Private tertiary students free complaints service
New Zealand Association of Private Education Providers (NZAPEP)
21 January 2005
Students in private tertiary courses get free complaints service
More than 15,000 tertiary students enrolling in 2005 with private education providers will be covered by a free complaints resolution service.
A new Quality Commission has been set up by the New Zealand Association of Private Education Providers (NZAPEP) to resolve complaints from students who feel they have not had a fair deal in their tertiary courses.
Students who are enrolled with participating providers get free access to an independent Quality Commissioner who deals with disputes that have not been resolved internally by providers.
Currently 80 private providers have joined the scheme nationally, giving around 15,700 fee-paying students access to the free service.
The Commissioner has the power to order full reimbursement of fees, expenses and compensation up to $2000.
NZAPEP President Sandra McKersey said the Quality Commission was a sign that mature private education providers are taking responsibility for the quality of the services they provide.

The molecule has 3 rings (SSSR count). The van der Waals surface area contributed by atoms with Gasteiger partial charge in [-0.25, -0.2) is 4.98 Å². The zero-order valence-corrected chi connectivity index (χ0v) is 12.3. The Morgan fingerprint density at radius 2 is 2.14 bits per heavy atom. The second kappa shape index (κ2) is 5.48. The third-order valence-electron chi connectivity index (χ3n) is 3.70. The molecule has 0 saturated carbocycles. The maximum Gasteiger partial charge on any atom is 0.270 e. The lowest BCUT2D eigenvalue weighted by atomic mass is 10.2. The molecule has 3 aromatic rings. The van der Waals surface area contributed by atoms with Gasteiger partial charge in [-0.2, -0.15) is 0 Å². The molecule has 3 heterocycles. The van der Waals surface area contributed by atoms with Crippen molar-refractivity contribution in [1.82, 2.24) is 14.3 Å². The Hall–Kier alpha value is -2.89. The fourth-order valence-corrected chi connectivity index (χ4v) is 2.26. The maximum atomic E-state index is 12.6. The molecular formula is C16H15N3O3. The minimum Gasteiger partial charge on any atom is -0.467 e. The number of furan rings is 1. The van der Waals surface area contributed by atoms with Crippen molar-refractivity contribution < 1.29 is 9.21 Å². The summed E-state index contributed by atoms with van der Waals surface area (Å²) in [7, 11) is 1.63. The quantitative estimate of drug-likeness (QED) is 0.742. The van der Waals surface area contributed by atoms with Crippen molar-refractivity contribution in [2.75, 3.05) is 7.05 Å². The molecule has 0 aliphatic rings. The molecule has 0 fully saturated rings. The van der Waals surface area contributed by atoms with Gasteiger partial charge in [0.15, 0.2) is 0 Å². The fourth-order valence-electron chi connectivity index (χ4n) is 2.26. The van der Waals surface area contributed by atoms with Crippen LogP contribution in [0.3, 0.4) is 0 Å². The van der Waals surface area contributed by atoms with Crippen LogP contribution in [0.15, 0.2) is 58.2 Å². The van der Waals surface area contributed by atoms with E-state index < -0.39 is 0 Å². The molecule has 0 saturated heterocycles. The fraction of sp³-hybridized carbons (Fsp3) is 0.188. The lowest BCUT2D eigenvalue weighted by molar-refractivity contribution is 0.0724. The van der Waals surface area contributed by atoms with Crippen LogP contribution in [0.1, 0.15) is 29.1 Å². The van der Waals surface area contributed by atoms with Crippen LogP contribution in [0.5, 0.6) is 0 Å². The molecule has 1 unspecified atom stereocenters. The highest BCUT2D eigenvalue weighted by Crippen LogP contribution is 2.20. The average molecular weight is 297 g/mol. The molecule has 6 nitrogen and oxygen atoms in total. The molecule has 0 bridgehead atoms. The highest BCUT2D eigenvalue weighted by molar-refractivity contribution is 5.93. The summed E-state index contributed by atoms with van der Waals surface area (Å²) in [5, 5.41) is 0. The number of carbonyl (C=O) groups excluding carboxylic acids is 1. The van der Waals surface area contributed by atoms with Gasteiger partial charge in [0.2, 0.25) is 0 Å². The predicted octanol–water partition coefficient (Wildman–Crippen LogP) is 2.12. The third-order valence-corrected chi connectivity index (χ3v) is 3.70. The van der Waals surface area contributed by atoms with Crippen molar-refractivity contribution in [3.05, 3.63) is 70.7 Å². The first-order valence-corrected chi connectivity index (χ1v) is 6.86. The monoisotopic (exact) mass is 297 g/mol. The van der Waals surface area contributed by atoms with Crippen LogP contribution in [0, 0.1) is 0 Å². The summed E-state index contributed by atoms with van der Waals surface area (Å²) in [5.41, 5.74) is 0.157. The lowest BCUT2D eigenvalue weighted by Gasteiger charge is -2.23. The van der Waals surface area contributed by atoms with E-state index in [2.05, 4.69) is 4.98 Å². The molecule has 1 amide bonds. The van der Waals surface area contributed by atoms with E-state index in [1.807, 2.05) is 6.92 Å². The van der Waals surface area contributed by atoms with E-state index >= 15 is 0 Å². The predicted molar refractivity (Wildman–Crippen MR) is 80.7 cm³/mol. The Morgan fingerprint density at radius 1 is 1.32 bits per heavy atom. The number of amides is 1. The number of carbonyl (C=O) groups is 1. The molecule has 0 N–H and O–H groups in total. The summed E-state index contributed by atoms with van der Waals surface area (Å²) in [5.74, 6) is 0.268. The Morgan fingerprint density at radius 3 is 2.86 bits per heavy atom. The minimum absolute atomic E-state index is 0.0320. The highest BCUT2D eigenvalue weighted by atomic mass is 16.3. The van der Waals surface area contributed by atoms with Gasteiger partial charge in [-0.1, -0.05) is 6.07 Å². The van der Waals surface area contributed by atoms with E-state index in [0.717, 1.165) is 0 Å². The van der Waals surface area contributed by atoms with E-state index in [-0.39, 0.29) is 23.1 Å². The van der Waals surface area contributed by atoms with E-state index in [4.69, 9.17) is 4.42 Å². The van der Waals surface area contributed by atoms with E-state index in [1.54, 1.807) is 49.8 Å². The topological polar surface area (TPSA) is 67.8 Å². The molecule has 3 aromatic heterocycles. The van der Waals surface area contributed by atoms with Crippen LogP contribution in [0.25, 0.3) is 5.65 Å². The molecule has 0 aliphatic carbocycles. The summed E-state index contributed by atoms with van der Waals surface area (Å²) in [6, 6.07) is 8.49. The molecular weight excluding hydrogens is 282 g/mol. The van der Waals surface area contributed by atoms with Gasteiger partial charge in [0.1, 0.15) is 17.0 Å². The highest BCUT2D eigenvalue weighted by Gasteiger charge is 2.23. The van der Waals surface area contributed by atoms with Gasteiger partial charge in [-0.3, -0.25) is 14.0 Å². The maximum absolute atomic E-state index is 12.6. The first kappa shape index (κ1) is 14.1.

“The scheme is free to students because it is fully funded by providers. The providers who have joined this scheme are very confident about the quality of their service. They are saying they treat every student fairly,” said Sandra McKersey.
Sandra McKersey says the Quality Commission should make people stop and think about the quality of private tertiary education.
“This should put an end to much of the nonsense talked about the quality of private providers. The government and TEC say private providers play an integral and valuable role in tertiary education in this country,” said Sandra McKersey.
“This year 87 of our courses have been granted an additional $9.8 million from TEC’s Strategic Priorities Fund, a fund designed to promote innovation in tertiary education. That is our strength. We tend to be smaller and more specialised than polytechs. That makes us better able to keep in touch with local needs,” said Sandra McKersey.
The Quality Commission scheme has been welcomed by the government, the Consumers’ Institute, top education officials and students.
David Russell, Chief Executive of the Consumers’ Institute, said where schemes like the Quality Commission have been introduced in other industries, complaints have dropped by about 50%.
“We welcome arrangements like this. The Quality Commission scheme takes the overarching provisions of the Consumer Guarantees Act and makes them specific to the quite complex situations that can arise in education,” said David Russell.
The first Quality Commissioner is Nadja Tollemache, former government Ombudsman and Banking Ombudsman.
The scheme is governed
by an independent Commission chaired by John Hinchcliffe,
retiring vice-chancellor of the Auckland University of
Technology. David Russell, Chief Executive of the Consumers’
Institute is also on the Commission.
Details of the Quality Commission scheme are attached.
A brief explanation